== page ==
School Board Will Petition Supreme Court To Decide If High School Girl Can Use Boys’ Bathrooms

Gavin Grimm YouTube screenshot/WAVY-TV 10

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A school district in rural, coastal Virginia will petition the U.S. Supreme Court to overturn a federal appeals court ruling that would force the district to allow a female student to use boys’ bathrooms and locker rooms.

[dcquiz]On Tuesday, the U.S. Court of Appeals for the 4th Circuit granted a request by the Gloucester County School Board to suspend the court’s ruling, in order to give the board’s attorneys time to make their arguments to the Supreme Court for a writ of certiorari, reports The Washington Post.

The student at the center of the lawsuit, Gavin Grimm, attends Gloucester High School in Gloucester, Va.

In April, a three-judge panel 4th Circuit judges ruled — essentially — that the Gloucester school district cannot ban Grimm from boys’ bathrooms and locker rooms.

The reason school officials prevented Grimm from using facilities reserved for boys on campus is because Grimm was born a girl and by all accounts remains a girl.

However, in a 2-1 decision, the trio of judges held that the district and lower courts must follow the Obama administration’s interpretation of Title IX, which allows students who call themselves transgender to choose their own bathrooms. (RELATED: High School Girl Who Demands To Use Boys’ Bathroom Wins Federal Appeals Court Decision)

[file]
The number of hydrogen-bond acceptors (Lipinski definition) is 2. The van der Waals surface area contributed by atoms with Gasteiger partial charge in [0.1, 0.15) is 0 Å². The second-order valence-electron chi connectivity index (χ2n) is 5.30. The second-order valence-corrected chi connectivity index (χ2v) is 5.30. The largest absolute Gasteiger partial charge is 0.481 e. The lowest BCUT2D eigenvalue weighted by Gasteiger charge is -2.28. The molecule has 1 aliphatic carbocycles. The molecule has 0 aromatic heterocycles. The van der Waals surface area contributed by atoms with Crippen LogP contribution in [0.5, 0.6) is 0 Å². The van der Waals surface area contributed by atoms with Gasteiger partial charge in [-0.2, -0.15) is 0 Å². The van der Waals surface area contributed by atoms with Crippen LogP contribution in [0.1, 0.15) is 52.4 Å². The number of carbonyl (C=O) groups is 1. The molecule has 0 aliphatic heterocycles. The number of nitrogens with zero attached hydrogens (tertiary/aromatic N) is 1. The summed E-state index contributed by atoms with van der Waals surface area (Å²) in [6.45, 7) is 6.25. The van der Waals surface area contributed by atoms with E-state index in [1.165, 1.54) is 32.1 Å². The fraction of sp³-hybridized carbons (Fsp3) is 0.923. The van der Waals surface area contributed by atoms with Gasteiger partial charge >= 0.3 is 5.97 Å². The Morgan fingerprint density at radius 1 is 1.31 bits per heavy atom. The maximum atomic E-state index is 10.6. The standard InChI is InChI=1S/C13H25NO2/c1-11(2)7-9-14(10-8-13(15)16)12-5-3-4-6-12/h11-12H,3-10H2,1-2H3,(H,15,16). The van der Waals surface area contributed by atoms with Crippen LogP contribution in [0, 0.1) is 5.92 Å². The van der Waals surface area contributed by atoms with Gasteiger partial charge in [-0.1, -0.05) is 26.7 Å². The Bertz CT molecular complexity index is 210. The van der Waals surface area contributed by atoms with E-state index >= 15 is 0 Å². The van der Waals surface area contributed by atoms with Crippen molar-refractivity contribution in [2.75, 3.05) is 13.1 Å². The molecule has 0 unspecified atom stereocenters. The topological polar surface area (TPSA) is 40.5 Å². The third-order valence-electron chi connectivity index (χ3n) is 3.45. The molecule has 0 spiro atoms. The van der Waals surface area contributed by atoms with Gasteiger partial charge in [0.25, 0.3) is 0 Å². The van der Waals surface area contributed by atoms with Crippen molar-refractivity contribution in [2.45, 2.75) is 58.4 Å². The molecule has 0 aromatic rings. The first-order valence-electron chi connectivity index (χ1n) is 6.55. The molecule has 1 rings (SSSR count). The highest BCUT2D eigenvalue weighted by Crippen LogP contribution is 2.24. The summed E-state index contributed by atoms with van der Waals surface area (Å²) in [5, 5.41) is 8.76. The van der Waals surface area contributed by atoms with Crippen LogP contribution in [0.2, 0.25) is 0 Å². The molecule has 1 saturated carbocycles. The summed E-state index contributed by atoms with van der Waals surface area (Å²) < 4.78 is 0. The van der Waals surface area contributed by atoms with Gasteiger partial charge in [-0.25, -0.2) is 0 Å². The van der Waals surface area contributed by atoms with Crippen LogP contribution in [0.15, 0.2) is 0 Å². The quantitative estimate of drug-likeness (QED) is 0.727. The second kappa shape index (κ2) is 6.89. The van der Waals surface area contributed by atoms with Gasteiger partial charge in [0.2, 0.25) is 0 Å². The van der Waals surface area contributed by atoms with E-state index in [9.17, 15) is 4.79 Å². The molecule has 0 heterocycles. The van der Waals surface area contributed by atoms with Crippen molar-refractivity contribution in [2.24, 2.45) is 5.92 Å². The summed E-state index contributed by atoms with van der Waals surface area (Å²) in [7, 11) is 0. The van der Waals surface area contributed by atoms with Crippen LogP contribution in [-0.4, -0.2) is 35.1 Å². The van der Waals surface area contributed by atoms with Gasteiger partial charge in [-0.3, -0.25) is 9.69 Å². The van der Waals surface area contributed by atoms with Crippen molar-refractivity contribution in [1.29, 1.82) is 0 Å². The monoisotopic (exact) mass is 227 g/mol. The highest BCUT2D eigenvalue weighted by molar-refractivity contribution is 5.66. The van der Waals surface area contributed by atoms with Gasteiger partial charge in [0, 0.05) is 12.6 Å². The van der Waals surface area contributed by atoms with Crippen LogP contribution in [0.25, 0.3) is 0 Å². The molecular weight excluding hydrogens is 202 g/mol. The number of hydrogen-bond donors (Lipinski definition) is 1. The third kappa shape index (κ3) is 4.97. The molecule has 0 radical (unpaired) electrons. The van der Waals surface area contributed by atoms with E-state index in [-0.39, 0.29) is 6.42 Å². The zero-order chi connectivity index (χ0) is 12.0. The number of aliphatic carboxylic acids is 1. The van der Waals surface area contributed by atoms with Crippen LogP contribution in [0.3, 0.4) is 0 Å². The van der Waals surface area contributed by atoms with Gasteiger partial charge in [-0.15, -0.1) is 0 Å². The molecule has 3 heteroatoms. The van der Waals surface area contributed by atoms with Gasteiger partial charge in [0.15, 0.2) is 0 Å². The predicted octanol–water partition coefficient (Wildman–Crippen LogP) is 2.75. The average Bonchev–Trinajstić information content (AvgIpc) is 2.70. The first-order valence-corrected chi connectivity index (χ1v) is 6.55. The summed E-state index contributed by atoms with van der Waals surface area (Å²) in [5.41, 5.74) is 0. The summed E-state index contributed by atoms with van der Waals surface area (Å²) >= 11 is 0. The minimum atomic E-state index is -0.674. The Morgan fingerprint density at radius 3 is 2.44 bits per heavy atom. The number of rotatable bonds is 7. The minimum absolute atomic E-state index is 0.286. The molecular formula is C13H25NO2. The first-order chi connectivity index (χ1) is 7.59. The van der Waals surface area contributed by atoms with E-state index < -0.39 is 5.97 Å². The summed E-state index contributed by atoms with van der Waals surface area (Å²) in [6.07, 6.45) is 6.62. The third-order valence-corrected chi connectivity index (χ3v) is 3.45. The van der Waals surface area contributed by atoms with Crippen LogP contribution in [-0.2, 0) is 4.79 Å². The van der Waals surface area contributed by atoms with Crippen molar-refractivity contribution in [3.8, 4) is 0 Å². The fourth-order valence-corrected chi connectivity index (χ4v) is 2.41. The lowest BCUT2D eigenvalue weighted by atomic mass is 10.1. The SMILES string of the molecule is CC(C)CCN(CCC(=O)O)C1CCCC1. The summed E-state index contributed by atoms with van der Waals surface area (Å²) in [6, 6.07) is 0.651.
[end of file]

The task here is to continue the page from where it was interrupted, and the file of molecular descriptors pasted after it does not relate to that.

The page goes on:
In making the case for a stay of the 4th Circuit’s ruling, lawyers for the Gloucester school board argue that the Obama administration has dramatically overreached by seeking to use Title IX “to do what Congress has not done — replace the term ‘sex’ with ‘gender identity’ in order to support an outcome unilaterally desired by the Executive Branch. This raises substantial questions concerning both federalism and separation of powers.”

“This case is one of national significance,” the school board’s attorneys wrote. “It directly affects every school district and college in this Circuit that receives federal funding and indirectly affects every such district and college in the United States.”

The Post has published the school board’s filing in its entirety.

The school board had previously proposed that Grimm, a girl, could use single-stall unisex bathrooms because her use of boys’ bathrooms and locker rooms violates the privacy rights of every boy at the school.

The school district’s “solution of providing three single-stall unisex restrooms that anyone could use was a practical, nondiscriminatory answer that met everyone’s interests and properly balanced the needs of transgender students with other students’ right to bodily privacy,” Gloucester school board chairman Troy Andersen said in a statement obtained by the Post.

The saga of Grimm’s insistence on using boys’ bathrooms and locker rooms despite the fact that she is a girl dates back to 2014.

In December 2014, by a 6-to-1 vote, the Gloucester school board refused to allow Grimm to use boys’ bathrooms and locker rooms. The board had received several complaints from dozens of irate parents because the 16-year-old female student had been using the boys’ facilities for seven weeks or so.

The school board chairman at the time, George (Randy) Burak, observed that other students use bathrooms and locker rooms in addition to Grimm.

“This issue is not about one student. Rather, it’s about all our students,” Burak said, according to area CBS affiliate WTKR.

To placate Grimm, the school district paid to build a number of unisex, single-person bathrooms for all students — including Grimm — to use.